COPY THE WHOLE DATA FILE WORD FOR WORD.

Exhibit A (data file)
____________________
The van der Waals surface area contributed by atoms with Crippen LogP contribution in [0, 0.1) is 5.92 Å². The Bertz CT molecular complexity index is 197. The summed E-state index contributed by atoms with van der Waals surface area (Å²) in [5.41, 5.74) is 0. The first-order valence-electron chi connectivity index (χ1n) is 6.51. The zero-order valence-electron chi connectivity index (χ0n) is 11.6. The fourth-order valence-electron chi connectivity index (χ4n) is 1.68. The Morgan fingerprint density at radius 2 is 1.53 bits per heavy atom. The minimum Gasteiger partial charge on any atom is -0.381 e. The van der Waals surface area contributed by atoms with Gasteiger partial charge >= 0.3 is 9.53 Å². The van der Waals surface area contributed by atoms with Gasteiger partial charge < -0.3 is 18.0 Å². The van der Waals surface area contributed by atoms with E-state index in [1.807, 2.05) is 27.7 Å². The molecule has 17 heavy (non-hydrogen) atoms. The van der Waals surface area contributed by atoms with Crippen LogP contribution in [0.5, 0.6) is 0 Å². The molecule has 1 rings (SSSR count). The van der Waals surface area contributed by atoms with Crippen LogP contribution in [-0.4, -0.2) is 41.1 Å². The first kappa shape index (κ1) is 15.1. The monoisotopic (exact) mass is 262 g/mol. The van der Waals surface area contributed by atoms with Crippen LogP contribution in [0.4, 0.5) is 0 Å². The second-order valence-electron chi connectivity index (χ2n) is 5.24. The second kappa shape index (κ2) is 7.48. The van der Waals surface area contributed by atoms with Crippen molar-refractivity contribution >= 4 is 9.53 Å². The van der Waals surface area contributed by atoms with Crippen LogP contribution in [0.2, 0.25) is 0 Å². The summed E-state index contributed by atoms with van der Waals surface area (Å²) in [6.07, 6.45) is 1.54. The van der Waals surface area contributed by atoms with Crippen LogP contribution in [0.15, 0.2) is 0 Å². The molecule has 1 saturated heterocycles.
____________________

The van der Waals surface area contributed by atoms with Crippen LogP contribution in [0, 0.1) is 5.92 Å². The Bertz CT molecular complexity index is 197. The summed E-state index contributed by atoms with van der Waals surface area (Å²) in [5.41, 5.74) is 0. The first-order valence-electron chi connectivity index (χ1n) is 6.51. The zero-order valence-electron chi connectivity index (χ0n) is 11.6. The fourth-order valence-electron chi connectivity index (χ4n) is 1.68. The Morgan fingerprint density at radius 2 is 1.53 bits per heavy atom. The minimum Gasteiger partial charge on any atom is -0.381 e. The van der Waals surface area contributed by atoms with Gasteiger partial charge >= 0.3 is 9.53 Å². The van der Waals surface area contributed by atoms with Gasteiger partial charge < -0.3 is 18.0 Å². The van der Waals surface area contributed by atoms with E-state index in [1.807, 2.05) is 27.7 Å². The molecule has 17 heavy (non-hydrogen) atoms. The van der Waals surface area contributed by atoms with Crippen LogP contribution in [0.5, 0.6) is 0 Å². The molecule has 1 rings (SSSR count). The van der Waals surface area contributed by atoms with Crippen LogP contribution in [-0.4, -0.2) is 41.1 Å². The first kappa shape index (κ1) is 15.1. The monoisotopic (exact) mass is 262 g/mol. The van der Waals surface area contributed by atoms with Crippen LogP contribution in [0.4, 0.5) is 0 Å². The second-order valence-electron chi connectivity index (χ2n) is 5.24. The second kappa shape index (κ2) is 7.48. The van der Waals surface area contributed by atoms with Crippen molar-refractivity contribution >= 4 is 9.53 Å². The van der Waals surface area contributed by atoms with Crippen LogP contribution in [0.2, 0.25) is 0 Å². The summed E-state index contributed by atoms with van der Waals surface area (Å²) in [6.07, 6.45) is 1.54. The van der Waals surface area contributed by atoms with Crippen LogP contribution in [0.15, 0.2) is 0 Å². The molecule has 1 saturated heterocycles.